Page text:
The Securities and Exchange Commission (SEC) today voted to require public companies to disclose the financial risks they face related to climate change.
In her opening remarks, SEC Chairman Mary Shapiro emphasized that
we are not opining on whether the world’s climate is changing; at what pace it might be changing; or due to what causes. Nothing that the Commission does today should be construed as weighing in on those topics.
The Commission is also not considering amending well-defined rules concerning public company reporting obligations, nor redefining long-standing interpretations of materiality.
The vote requires that the SEC develop and issue an “interpretive release” – guidance that can help public companies in determining what does and does not need to be disclosed under existing rules.
Specifically, the SEC’s interpretative guidance highlights the following areas as examples of where climate change may trigger disclosure requirements:
- Impact of Legislation and Regulation: When assessing potential disclosure obligations, a company should consider whether the impact of certain existing laws and regulations regarding climate change is material. In certain circumstances, a company should also evaluate the potential impact of pending legislation and regulation related to this topic.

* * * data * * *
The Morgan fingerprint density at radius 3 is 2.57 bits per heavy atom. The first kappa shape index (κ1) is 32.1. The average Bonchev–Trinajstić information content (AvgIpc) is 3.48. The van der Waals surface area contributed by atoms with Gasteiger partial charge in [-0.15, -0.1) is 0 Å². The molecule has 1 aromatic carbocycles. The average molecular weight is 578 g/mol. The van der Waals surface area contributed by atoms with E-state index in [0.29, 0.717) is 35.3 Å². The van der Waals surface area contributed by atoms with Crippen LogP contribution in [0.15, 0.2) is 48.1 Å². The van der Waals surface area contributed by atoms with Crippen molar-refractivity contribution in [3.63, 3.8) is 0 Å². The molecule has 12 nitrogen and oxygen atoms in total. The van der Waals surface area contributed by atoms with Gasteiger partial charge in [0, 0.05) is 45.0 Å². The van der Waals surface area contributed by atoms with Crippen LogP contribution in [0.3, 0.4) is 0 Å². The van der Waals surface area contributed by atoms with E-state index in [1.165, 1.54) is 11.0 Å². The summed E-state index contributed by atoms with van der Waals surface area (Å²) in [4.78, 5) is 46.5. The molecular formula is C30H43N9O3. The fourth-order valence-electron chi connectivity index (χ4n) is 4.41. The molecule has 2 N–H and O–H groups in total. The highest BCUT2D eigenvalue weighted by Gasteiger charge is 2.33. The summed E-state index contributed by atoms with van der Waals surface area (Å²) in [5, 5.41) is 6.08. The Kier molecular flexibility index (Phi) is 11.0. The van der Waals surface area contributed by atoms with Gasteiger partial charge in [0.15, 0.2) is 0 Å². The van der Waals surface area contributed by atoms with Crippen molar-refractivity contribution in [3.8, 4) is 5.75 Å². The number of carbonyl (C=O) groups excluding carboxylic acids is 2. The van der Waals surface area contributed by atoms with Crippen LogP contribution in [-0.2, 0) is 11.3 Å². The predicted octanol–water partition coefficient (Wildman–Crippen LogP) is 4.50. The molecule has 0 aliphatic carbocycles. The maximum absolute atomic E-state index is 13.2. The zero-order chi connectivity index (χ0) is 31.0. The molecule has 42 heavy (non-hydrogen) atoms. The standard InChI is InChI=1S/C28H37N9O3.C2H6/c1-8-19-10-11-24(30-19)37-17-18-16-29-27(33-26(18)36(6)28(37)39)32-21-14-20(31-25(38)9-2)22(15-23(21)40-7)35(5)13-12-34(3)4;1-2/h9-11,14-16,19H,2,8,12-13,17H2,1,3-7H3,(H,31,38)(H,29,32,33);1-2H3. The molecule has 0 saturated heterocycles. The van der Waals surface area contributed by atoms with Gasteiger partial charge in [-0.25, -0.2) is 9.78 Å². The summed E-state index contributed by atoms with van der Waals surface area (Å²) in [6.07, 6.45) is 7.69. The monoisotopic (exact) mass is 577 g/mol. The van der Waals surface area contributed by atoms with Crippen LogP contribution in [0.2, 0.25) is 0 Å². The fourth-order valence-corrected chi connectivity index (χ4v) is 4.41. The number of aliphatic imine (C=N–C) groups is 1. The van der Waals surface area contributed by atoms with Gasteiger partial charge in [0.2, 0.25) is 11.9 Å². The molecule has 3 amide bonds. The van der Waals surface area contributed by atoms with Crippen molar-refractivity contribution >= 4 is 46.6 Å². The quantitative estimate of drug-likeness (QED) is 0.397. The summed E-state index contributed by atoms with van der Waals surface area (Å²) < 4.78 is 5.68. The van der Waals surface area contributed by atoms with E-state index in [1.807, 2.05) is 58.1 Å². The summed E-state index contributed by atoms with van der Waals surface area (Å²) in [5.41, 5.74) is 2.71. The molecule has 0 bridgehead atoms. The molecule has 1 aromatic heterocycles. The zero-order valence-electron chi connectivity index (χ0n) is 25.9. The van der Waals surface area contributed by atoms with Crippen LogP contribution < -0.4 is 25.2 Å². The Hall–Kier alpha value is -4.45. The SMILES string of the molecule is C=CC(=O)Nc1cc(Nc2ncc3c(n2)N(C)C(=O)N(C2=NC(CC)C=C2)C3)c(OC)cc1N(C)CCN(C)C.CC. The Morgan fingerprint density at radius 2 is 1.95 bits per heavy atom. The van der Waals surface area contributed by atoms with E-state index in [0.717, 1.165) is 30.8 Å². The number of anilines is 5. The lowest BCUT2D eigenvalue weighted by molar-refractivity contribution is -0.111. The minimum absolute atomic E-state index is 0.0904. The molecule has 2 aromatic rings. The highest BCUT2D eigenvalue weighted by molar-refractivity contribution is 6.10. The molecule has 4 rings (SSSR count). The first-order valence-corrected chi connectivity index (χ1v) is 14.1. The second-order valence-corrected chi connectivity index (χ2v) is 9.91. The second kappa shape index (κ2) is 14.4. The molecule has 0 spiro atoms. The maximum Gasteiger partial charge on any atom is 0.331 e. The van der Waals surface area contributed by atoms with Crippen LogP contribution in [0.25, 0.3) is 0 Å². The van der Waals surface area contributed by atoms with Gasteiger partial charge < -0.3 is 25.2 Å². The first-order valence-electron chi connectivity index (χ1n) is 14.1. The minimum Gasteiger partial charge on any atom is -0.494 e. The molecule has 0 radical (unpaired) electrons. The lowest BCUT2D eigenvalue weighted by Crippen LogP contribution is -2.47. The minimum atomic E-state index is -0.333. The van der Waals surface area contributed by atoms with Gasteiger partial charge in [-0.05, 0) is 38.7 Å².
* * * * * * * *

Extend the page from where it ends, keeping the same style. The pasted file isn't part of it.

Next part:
- Impact of International Accords: A company should consider, and disclose when material, the risks or effects on its business of international accords and treaties relating to climate change.
- Indirect Consequences of Regulation or Business Trends: Legal, technological, political and scientific developments regarding climate change may create new opportunities or risks for companies. For instance, a company may face decreased demand for goods that produce significant greenhouse gas emissions or increased demand for goods that result in lower emissions than competing products. As such, a company should consider, for disclosure purposes, the actual or potential indirect consequences it may face due to climate change related regulatory or business trends.
- Physical Impacts of Climate Change: Companies should also evaluate for disclosure purposes the actual and potential material impacts of environmental matters on their business.
Although the Commission ultimately voted in favor of the mandate, The NYT reported that Commissioner Kathleen L. Casey said it made little sense to issue such guidance “at a time when the state of the science, law and policy relating to climate change appear to be increasingly in flux.”
The SEC’s interpretive release will be posted on the SEC Web site as soon as possible.
Once the guidance is available, companies will need to review and evaluate the current risk assessment and reporting framework to determine if it is robust enough to comply with the new SEC action. With our substantial experience with EHS risk assessment and management that extends well beyond basic regulatory compliance, Elm is uniquely suited to assist companies with this. Please feel free to contact us to discuss further.